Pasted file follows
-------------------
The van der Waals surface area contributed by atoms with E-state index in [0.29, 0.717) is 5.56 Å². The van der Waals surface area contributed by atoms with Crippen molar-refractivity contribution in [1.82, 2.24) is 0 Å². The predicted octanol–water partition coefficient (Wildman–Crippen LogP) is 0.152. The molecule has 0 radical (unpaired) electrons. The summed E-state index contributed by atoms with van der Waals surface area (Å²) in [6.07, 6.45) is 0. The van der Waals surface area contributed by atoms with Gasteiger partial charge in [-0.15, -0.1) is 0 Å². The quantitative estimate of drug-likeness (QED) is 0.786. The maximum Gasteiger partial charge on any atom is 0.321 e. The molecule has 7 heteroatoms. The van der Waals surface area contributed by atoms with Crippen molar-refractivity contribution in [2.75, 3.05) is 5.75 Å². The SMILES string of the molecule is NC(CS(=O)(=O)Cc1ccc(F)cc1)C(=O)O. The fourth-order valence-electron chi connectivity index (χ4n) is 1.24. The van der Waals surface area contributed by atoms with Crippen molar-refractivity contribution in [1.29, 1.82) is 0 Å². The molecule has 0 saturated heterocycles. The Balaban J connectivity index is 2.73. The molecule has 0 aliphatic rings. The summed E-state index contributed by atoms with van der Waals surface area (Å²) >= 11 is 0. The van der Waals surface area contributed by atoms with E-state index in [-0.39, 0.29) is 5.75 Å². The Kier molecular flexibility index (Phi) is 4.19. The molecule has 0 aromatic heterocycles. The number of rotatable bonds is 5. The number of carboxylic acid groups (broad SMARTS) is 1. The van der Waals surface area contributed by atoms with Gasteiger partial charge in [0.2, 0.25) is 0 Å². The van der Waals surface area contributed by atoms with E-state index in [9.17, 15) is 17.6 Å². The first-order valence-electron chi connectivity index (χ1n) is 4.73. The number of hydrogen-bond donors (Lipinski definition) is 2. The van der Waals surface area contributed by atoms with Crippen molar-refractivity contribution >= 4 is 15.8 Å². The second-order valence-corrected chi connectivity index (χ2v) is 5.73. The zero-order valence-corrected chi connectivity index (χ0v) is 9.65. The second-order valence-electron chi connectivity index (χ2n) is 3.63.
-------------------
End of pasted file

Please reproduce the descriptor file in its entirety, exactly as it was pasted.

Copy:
The van der Waals surface area contributed by atoms with E-state index in [0.29, 0.717) is 5.56 Å². The van der Waals surface area contributed by atoms with Crippen molar-refractivity contribution in [1.82, 2.24) is 0 Å². The predicted octanol–water partition coefficient (Wildman–Crippen LogP) is 0.152. The molecule has 0 radical (unpaired) electrons. The summed E-state index contributed by atoms with van der Waals surface area (Å²) in [6.07, 6.45) is 0. The van der Waals surface area contributed by atoms with Gasteiger partial charge in [-0.15, -0.1) is 0 Å². The quantitative estimate of drug-likeness (QED) is 0.786. The maximum Gasteiger partial charge on any atom is 0.321 e. The molecule has 7 heteroatoms. The van der Waals surface area contributed by atoms with Crippen molar-refractivity contribution in [2.75, 3.05) is 5.75 Å². The SMILES string of the molecule is NC(CS(=O)(=O)Cc1ccc(F)cc1)C(=O)O. The fourth-order valence-electron chi connectivity index (χ4n) is 1.24. The van der Waals surface area contributed by atoms with Crippen molar-refractivity contribution in [1.29, 1.82) is 0 Å². The molecule has 0 saturated heterocycles. The Balaban J connectivity index is 2.73. The molecule has 0 aliphatic rings. The summed E-state index contributed by atoms with van der Waals surface area (Å²) >= 11 is 0. The van der Waals surface area contributed by atoms with E-state index in [-0.39, 0.29) is 5.75 Å². The Kier molecular flexibility index (Phi) is 4.19. The molecule has 0 aromatic heterocycles. The number of rotatable bonds is 5. The number of carboxylic acid groups (broad SMARTS) is 1. The van der Waals surface area contributed by atoms with Gasteiger partial charge in [0.2, 0.25) is 0 Å². The van der Waals surface area contributed by atoms with E-state index in [9.17, 15) is 17.6 Å². The first-order valence-electron chi connectivity index (χ1n) is 4.73. The number of hydrogen-bond donors (Lipinski definition) is 2. The van der Waals surface area contributed by atoms with Crippen molar-refractivity contribution >= 4 is 15.8 Å². The second-order valence-corrected chi connectivity index (χ2v) is 5.73. The zero-order valence-corrected chi connectivity index (χ0v) is 9.65. The second-order valence-electron chi connectivity index (χ2n) is 3.63.